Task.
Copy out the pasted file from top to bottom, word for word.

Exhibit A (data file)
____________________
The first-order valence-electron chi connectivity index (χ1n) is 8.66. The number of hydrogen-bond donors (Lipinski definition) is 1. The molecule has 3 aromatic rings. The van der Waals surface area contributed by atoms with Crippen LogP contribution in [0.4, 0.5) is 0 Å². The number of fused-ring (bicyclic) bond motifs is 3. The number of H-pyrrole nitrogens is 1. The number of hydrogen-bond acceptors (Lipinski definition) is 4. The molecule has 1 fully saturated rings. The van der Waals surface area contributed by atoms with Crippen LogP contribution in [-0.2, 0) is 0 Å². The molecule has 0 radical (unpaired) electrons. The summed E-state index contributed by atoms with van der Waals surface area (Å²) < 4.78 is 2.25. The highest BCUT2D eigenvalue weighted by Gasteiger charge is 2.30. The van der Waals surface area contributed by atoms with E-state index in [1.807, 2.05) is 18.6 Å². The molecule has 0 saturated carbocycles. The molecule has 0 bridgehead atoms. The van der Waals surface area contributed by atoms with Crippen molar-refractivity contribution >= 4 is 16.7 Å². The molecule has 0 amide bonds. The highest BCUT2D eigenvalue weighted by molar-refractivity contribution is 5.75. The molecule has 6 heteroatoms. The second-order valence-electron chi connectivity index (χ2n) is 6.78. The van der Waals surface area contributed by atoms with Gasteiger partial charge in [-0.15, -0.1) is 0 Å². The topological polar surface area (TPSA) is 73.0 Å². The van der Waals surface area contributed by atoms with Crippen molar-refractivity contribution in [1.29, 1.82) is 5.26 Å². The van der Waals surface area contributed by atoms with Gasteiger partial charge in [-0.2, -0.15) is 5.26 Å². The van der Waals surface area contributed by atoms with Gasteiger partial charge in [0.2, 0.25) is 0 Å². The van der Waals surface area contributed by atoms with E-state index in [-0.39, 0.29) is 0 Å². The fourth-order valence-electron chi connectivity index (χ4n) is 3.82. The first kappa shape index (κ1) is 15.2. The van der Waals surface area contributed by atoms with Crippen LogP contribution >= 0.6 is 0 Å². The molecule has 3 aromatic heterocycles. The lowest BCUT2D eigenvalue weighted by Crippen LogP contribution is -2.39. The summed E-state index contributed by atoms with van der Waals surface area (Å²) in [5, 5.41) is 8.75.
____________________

The first-order valence-electron chi connectivity index (χ1n) is 8.66. The number of hydrogen-bond donors (Lipinski definition) is 1. The molecule has 3 aromatic rings. The van der Waals surface area contributed by atoms with Crippen LogP contribution in [0.4, 0.5) is 0 Å². The number of fused-ring (bicyclic) bond motifs is 3. The number of H-pyrrole nitrogens is 1. The number of hydrogen-bond acceptors (Lipinski definition) is 4. The molecule has 1 fully saturated rings. The van der Waals surface area contributed by atoms with Crippen LogP contribution in [-0.2, 0) is 0 Å². The molecule has 0 radical (unpaired) electrons. The summed E-state index contributed by atoms with van der Waals surface area (Å²) < 4.78 is 2.25. The highest BCUT2D eigenvalue weighted by Gasteiger charge is 2.30. The van der Waals surface area contributed by atoms with E-state index in [1.807, 2.05) is 18.6 Å². The molecule has 0 saturated carbocycles. The molecule has 0 bridgehead atoms. The van der Waals surface area contributed by atoms with Crippen molar-refractivity contribution >= 4 is 16.7 Å². The molecule has 0 amide bonds. The highest BCUT2D eigenvalue weighted by molar-refractivity contribution is 5.75. The molecule has 6 heteroatoms. The second-order valence-electron chi connectivity index (χ2n) is 6.78. The van der Waals surface area contributed by atoms with Gasteiger partial charge in [-0.15, -0.1) is 0 Å². The topological polar surface area (TPSA) is 73.0 Å². The van der Waals surface area contributed by atoms with Crippen molar-refractivity contribution in [1.29, 1.82) is 5.26 Å². The van der Waals surface area contributed by atoms with Gasteiger partial charge in [-0.2, -0.15) is 5.26 Å². The van der Waals surface area contributed by atoms with Gasteiger partial charge in [0.2, 0.25) is 0 Å². The van der Waals surface area contributed by atoms with E-state index in [-0.39, 0.29) is 0 Å². The fourth-order valence-electron chi connectivity index (χ4n) is 3.82. The first kappa shape index (κ1) is 15.2. The van der Waals surface area contributed by atoms with Crippen LogP contribution >= 0.6 is 0 Å². The molecule has 3 aromatic heterocycles. The lowest BCUT2D eigenvalue weighted by Crippen LogP contribution is -2.39. The summed E-state index contributed by atoms with van der Waals surface area (Å²) in [5, 5.41) is 8.75.